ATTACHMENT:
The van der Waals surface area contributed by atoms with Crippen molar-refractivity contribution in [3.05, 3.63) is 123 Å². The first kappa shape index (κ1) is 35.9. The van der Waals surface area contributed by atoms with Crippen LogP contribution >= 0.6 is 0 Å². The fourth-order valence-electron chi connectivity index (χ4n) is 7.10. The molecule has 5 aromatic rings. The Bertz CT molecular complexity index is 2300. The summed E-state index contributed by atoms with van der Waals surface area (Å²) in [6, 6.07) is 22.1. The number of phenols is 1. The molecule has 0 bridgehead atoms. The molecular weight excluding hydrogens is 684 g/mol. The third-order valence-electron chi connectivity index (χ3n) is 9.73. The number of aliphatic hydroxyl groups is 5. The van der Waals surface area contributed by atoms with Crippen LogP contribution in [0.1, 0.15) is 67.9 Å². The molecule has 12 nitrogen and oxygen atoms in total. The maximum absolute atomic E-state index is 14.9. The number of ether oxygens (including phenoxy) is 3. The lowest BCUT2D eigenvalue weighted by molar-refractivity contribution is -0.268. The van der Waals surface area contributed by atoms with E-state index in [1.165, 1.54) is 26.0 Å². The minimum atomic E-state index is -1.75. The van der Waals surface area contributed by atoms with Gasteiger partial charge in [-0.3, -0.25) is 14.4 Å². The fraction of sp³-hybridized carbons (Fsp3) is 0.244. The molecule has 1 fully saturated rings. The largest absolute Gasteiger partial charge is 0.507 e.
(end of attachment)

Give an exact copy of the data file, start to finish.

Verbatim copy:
The van der Waals surface area contributed by atoms with Crippen molar-refractivity contribution in [3.05, 3.63) is 123 Å². The first kappa shape index (κ1) is 35.9. The van der Waals surface area contributed by atoms with Crippen LogP contribution >= 0.6 is 0 Å². The fourth-order valence-electron chi connectivity index (χ4n) is 7.10. The molecule has 5 aromatic rings. The Bertz CT molecular complexity index is 2300. The summed E-state index contributed by atoms with van der Waals surface area (Å²) in [6, 6.07) is 22.1. The number of phenols is 1. The molecule has 0 bridgehead atoms. The molecular weight excluding hydrogens is 684 g/mol. The third-order valence-electron chi connectivity index (χ3n) is 9.73. The number of aliphatic hydroxyl groups is 5. The van der Waals surface area contributed by atoms with Crippen LogP contribution in [0.1, 0.15) is 67.9 Å². The molecule has 12 nitrogen and oxygen atoms in total. The maximum absolute atomic E-state index is 14.9. The number of ether oxygens (including phenoxy) is 3. The lowest BCUT2D eigenvalue weighted by molar-refractivity contribution is -0.268. The van der Waals surface area contributed by atoms with E-state index in [1.165, 1.54) is 26.0 Å². The minimum atomic E-state index is -1.75. The van der Waals surface area contributed by atoms with Gasteiger partial charge in [-0.3, -0.25) is 14.4 Å². The fraction of sp³-hybridized carbons (Fsp3) is 0.244. The molecule has 1 fully saturated rings. The largest absolute Gasteiger partial charge is 0.507 e.